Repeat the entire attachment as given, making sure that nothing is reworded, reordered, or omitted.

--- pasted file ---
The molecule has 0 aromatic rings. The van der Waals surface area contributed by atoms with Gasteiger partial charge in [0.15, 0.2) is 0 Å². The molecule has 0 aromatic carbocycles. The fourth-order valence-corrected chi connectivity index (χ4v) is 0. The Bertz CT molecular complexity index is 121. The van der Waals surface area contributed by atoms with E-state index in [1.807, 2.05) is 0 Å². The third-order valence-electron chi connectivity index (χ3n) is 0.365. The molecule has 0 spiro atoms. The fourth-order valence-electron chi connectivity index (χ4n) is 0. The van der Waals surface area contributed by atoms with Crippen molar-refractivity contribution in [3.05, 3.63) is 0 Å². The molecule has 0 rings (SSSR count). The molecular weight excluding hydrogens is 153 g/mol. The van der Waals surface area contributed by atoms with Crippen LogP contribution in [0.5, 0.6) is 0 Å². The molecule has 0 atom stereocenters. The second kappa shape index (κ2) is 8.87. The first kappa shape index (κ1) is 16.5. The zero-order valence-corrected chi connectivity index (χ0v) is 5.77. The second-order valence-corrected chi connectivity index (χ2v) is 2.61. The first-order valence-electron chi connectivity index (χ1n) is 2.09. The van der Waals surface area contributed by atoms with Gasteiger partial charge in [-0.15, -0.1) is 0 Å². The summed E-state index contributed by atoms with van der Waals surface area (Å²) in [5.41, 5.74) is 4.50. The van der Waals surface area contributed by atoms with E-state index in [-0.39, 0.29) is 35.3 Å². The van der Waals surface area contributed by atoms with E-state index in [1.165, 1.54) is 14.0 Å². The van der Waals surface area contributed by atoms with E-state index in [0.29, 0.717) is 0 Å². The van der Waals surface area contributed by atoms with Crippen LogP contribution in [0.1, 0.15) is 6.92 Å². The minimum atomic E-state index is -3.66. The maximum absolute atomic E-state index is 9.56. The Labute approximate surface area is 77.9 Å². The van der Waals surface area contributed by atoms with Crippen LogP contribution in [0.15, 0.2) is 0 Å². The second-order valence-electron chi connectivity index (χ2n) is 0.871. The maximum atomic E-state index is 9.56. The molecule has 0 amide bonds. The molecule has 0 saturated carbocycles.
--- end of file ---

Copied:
The molecule has 0 aromatic rings. The van der Waals surface area contributed by atoms with Gasteiger partial charge in [0.15, 0.2) is 0 Å². The molecule has 0 aromatic carbocycles. The fourth-order valence-corrected chi connectivity index (χ4v) is 0. The Bertz CT molecular complexity index is 121. The van der Waals surface area contributed by atoms with E-state index in [1.807, 2.05) is 0 Å². The third-order valence-electron chi connectivity index (χ3n) is 0.365. The molecule has 0 spiro atoms. The fourth-order valence-electron chi connectivity index (χ4n) is 0. The van der Waals surface area contributed by atoms with Crippen molar-refractivity contribution in [3.05, 3.63) is 0 Å². The molecule has 0 rings (SSSR count). The molecular weight excluding hydrogens is 153 g/mol. The van der Waals surface area contributed by atoms with Crippen LogP contribution in [0.5, 0.6) is 0 Å². The molecule has 0 atom stereocenters. The second kappa shape index (κ2) is 8.87. The first kappa shape index (κ1) is 16.5. The zero-order valence-corrected chi connectivity index (χ0v) is 5.77. The second-order valence-corrected chi connectivity index (χ2v) is 2.61. The first-order valence-electron chi connectivity index (χ1n) is 2.09. The van der Waals surface area contributed by atoms with Gasteiger partial charge in [-0.15, -0.1) is 0 Å². The summed E-state index contributed by atoms with van der Waals surface area (Å²) in [5.41, 5.74) is 4.50. The van der Waals surface area contributed by atoms with E-state index in [-0.39, 0.29) is 35.3 Å². The van der Waals surface area contributed by atoms with E-state index in [1.165, 1.54) is 14.0 Å². The van der Waals surface area contributed by atoms with E-state index in [0.29, 0.717) is 0 Å². The van der Waals surface area contributed by atoms with Crippen LogP contribution in [0.1, 0.15) is 6.92 Å². The minimum atomic E-state index is -3.66. The maximum absolute atomic E-state index is 9.56. The Labute approximate surface area is 77.9 Å². The van der Waals surface area contributed by atoms with Crippen LogP contribution in [0.15, 0.2) is 0 Å². The second-order valence-electron chi connectivity index (χ2n) is 0.871. The maximum atomic E-state index is 9.56. The molecule has 0 amide bonds. The molecule has 0 saturated carbocycles.